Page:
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Myths of the Norsemen From the Eddas and Sagas

Page: 183

The frequency of shipwrecks on the Northern coasts made the people think of Ran (the equivalent of the Greek sea-goddess Amphitrite) as greedy and avaricious, and they described her as armed with a strong net, with which she drew all things down into the deep. The Greek Sirens had their parallel in the Northern Lorelei, who possessed the same gift of song, and also lured mariners to their death; while Princess Ilse, who was turned into a fountain, reminds us of the nymph Arethusa, who underwent a similar transformation.

In the Northern conception of Nifl-heim we have an almost exact counterpart of the Greek Hades. Mödgud, the guardian of the Giallar-bridge (the bridge of death), over which all the spirits of the dead must pass, exacts a tribute of blood as rigorously as Charon demands an obolus from every soul he ferries over Acheron, the river of death. The fierce dog Garm, cowering in the Gnipa hole, and keeping guard at Hel’s gate, is like [360]the three-headed monster Cerberus; and the nine worlds of Nifl-heim are not unlike the divisions of Hades, Nastrond being an adequate substitute for Tartarus, where the wicked were punished with equal severity.

The custom of burning dead heroes with their arms, and of slaying victims, such as horses and dogs, upon their pyre, was much the same in the North as in the South; and while Mors or Thanatos, the Greek Death, was represented with a sharp scythe, Hel was depicted with a broom or rake, which she used as ruthlessly, and with which she did as much execution.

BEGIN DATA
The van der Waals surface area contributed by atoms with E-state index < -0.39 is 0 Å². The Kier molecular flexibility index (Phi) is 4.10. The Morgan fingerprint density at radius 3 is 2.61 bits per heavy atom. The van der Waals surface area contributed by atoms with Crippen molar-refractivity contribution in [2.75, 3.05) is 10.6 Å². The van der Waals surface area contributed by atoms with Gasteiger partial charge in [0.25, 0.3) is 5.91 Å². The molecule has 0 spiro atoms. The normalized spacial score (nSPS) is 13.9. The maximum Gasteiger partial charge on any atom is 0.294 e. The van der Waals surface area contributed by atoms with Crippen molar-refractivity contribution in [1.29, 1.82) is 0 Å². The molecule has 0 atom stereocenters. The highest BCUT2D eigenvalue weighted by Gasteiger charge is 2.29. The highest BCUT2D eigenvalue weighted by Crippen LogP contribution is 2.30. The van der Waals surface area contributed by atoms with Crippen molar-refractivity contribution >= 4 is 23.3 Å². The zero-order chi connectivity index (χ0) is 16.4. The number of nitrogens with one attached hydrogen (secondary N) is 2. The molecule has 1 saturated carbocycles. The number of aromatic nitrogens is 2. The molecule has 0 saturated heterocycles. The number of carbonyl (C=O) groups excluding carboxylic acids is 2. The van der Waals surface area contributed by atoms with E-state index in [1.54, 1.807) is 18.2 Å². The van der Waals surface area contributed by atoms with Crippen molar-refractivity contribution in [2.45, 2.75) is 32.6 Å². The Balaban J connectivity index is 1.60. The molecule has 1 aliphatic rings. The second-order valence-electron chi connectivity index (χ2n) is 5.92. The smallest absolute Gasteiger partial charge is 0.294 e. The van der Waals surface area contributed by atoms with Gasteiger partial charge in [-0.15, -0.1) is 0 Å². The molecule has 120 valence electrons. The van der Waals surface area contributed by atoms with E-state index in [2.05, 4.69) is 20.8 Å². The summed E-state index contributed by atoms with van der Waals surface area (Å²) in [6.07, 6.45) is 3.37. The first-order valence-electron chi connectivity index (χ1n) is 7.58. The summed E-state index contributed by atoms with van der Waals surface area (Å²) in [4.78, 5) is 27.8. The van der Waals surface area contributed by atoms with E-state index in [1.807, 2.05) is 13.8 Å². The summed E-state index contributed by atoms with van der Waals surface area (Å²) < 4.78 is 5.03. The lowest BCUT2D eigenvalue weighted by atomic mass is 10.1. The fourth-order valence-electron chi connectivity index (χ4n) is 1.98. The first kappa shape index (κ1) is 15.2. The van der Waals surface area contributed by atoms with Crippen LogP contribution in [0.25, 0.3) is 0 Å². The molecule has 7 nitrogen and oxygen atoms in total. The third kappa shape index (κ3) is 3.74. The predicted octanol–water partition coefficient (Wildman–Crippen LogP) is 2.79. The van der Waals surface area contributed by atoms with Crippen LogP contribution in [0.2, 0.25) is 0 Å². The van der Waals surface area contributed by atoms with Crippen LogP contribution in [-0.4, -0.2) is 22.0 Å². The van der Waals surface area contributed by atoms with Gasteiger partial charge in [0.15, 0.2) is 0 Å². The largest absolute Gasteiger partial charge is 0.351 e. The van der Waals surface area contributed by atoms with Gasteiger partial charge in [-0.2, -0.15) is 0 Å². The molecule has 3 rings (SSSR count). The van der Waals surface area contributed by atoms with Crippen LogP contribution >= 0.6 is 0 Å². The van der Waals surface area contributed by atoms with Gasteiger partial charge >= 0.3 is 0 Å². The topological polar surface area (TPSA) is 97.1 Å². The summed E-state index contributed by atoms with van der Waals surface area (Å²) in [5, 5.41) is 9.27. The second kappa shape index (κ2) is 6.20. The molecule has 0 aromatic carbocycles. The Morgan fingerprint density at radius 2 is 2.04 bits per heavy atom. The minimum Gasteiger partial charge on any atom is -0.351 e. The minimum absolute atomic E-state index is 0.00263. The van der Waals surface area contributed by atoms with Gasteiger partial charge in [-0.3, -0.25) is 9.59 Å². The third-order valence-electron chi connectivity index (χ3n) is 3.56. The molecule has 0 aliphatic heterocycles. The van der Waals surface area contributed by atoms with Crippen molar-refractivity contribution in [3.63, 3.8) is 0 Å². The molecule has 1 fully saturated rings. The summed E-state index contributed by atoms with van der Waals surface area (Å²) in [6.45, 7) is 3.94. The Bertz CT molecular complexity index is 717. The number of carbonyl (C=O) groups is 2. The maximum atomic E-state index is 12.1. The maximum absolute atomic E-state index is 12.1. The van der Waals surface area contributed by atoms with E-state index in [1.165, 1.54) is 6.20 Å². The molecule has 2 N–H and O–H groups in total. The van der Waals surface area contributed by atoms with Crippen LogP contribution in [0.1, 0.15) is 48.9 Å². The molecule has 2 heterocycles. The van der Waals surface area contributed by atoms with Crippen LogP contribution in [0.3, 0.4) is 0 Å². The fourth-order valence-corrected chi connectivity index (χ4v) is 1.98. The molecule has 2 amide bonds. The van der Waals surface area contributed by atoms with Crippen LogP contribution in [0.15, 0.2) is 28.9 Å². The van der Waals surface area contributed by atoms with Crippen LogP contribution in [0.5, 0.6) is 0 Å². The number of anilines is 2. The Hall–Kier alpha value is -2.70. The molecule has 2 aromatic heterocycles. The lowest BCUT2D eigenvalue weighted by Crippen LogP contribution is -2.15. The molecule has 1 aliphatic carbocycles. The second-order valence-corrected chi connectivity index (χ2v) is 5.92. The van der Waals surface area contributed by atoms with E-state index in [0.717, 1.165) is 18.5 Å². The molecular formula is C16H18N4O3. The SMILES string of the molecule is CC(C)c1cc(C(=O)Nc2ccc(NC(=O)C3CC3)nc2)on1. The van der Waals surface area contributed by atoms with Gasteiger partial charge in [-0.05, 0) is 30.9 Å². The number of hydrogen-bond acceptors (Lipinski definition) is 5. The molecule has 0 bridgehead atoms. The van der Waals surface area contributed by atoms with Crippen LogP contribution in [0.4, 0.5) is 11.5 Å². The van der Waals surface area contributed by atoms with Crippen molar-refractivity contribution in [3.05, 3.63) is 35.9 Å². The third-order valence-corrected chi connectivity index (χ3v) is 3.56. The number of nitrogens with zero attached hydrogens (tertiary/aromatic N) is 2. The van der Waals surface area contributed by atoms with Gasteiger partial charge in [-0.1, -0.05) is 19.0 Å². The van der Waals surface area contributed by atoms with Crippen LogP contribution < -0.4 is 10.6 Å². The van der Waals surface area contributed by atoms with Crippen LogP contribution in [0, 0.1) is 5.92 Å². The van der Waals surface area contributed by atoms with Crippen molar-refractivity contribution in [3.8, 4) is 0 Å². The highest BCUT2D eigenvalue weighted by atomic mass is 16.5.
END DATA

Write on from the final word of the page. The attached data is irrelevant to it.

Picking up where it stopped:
Balder and Apollo

Balder, the radiant god of sunshine, reminds us not only of Apollo and Orpheus, but of all the other heroes of sun myths. His wife Nanna is like Flora, and still more like Proserpine, for she, too, goes down into the underworld, where she tarries for a while. Balder’s golden hall of Breidablik is like Apollo’s palace in the east; he, also, delights in flowers; all things smile at his approach, and willingly pledge themselves not to injure him. As Achilles was vulnerable only in the heel, so Balder could be slain only by the harmless mistletoe, and his death is occasioned by Loki’s jealousy just as Hercules was slain by that of Deianeira. Balder’s funeral pyre on Ringhorn reminds us of Hercules’s death on Mount Œta, the flames and reddish glow of both fires serving to typify the setting sun. The Northern god of sun and summer could only be released from Nifl-heim if all animate and inanimate objects shed tears; so Proserpine could issue from Hades only upon condition that she had partaken of no food. The trifling refusal of Thok to shed a single tear is like the pomegranate seeds which Proserpine ate, and the result [361]is equally disastrous in both cases, as it detains Balder and Proserpine underground, and the earth (Frigga or Ceres) must continue to mourn their absence.

Through Loki evil entered into the Northern world; Prometheus’s gift of fire brought the same curse upon the Greeks. The punishment inflicted by the gods upon the culprits is not unlike, for while Loki is bound with adamantine chains underground, and tortured by the continuous dropping of venom from the fangs of a snake fastened above his head, Prometheus is similarly fettered to Caucasus, and a ravenous vulture continually preys upon his liver. Loki’s punishment has another counterpart in that of Tityus, bound in Hades, and in that of Enceladus, chained beneath Mount Ætna, where his writhing produced earthquakes, and his imprecations caused sudden eruptions of the volcano. Loki, further, resembles Neptune in that he, too, assumed an equine form and was the parent of a wonderful steed, for Sleipnir rivals Arion both in speed and endurance.


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